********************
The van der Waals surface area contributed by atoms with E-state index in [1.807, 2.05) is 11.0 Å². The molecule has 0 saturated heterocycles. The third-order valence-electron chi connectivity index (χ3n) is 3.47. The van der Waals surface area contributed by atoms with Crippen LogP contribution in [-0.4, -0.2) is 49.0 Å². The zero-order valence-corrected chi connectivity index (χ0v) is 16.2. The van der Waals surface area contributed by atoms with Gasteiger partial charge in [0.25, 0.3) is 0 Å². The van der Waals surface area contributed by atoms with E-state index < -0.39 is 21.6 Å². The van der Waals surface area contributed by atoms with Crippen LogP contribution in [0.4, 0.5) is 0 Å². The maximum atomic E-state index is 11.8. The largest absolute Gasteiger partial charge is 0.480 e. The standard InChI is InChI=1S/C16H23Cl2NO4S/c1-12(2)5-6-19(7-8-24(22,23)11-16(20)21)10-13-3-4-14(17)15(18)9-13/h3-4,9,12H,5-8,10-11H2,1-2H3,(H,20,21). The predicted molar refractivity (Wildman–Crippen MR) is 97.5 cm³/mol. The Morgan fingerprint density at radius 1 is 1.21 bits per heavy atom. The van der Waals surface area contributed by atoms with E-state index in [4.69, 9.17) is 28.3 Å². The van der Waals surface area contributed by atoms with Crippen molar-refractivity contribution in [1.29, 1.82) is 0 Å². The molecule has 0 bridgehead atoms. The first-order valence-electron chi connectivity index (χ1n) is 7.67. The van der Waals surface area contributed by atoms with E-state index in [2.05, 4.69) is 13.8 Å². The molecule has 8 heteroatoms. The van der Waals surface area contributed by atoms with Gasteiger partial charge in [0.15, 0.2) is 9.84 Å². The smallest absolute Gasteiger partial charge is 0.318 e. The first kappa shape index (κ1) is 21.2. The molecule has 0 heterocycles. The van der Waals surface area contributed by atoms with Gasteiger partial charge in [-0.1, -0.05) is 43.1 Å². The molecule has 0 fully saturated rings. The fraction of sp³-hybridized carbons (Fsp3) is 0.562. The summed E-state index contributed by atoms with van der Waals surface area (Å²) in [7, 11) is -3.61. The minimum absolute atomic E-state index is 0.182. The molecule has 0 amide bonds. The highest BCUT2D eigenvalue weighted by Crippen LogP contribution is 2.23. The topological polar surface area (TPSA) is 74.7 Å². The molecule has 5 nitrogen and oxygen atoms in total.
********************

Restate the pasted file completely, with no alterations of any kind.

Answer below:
The van der Waals surface area contributed by atoms with E-state index in [1.807, 2.05) is 11.0 Å². The molecule has 0 saturated heterocycles. The third-order valence-electron chi connectivity index (χ3n) is 3.47. The van der Waals surface area contributed by atoms with Crippen LogP contribution in [-0.4, -0.2) is 49.0 Å². The zero-order valence-corrected chi connectivity index (χ0v) is 16.2. The van der Waals surface area contributed by atoms with Gasteiger partial charge in [0.25, 0.3) is 0 Å². The van der Waals surface area contributed by atoms with E-state index < -0.39 is 21.6 Å². The van der Waals surface area contributed by atoms with Crippen LogP contribution in [0.4, 0.5) is 0 Å². The maximum atomic E-state index is 11.8. The largest absolute Gasteiger partial charge is 0.480 e. The standard InChI is InChI=1S/C16H23Cl2NO4S/c1-12(2)5-6-19(7-8-24(22,23)11-16(20)21)10-13-3-4-14(17)15(18)9-13/h3-4,9,12H,5-8,10-11H2,1-2H3,(H,20,21). The predicted molar refractivity (Wildman–Crippen MR) is 97.5 cm³/mol. The Morgan fingerprint density at radius 1 is 1.21 bits per heavy atom. The van der Waals surface area contributed by atoms with E-state index in [4.69, 9.17) is 28.3 Å². The van der Waals surface area contributed by atoms with Crippen molar-refractivity contribution in [1.29, 1.82) is 0 Å². The molecule has 0 bridgehead atoms. The first-order valence-electron chi connectivity index (χ1n) is 7.67. The van der Waals surface area contributed by atoms with E-state index in [2.05, 4.69) is 13.8 Å². The molecule has 8 heteroatoms. The van der Waals surface area contributed by atoms with Gasteiger partial charge in [0.15, 0.2) is 9.84 Å². The smallest absolute Gasteiger partial charge is 0.318 e. The first kappa shape index (κ1) is 21.2. The molecule has 0 heterocycles. The van der Waals surface area contributed by atoms with Gasteiger partial charge in [-0.1, -0.05) is 43.1 Å². The molecule has 0 fully saturated rings. The fraction of sp³-hybridized carbons (Fsp3) is 0.562. The summed E-state index contributed by atoms with van der Waals surface area (Å²) in [7, 11) is -3.61. The minimum absolute atomic E-state index is 0.182. The molecule has 0 amide bonds. The highest BCUT2D eigenvalue weighted by Crippen LogP contribution is 2.23. The topological polar surface area (TPSA) is 74.7 Å². The molecule has 5 nitrogen and oxygen atoms in total.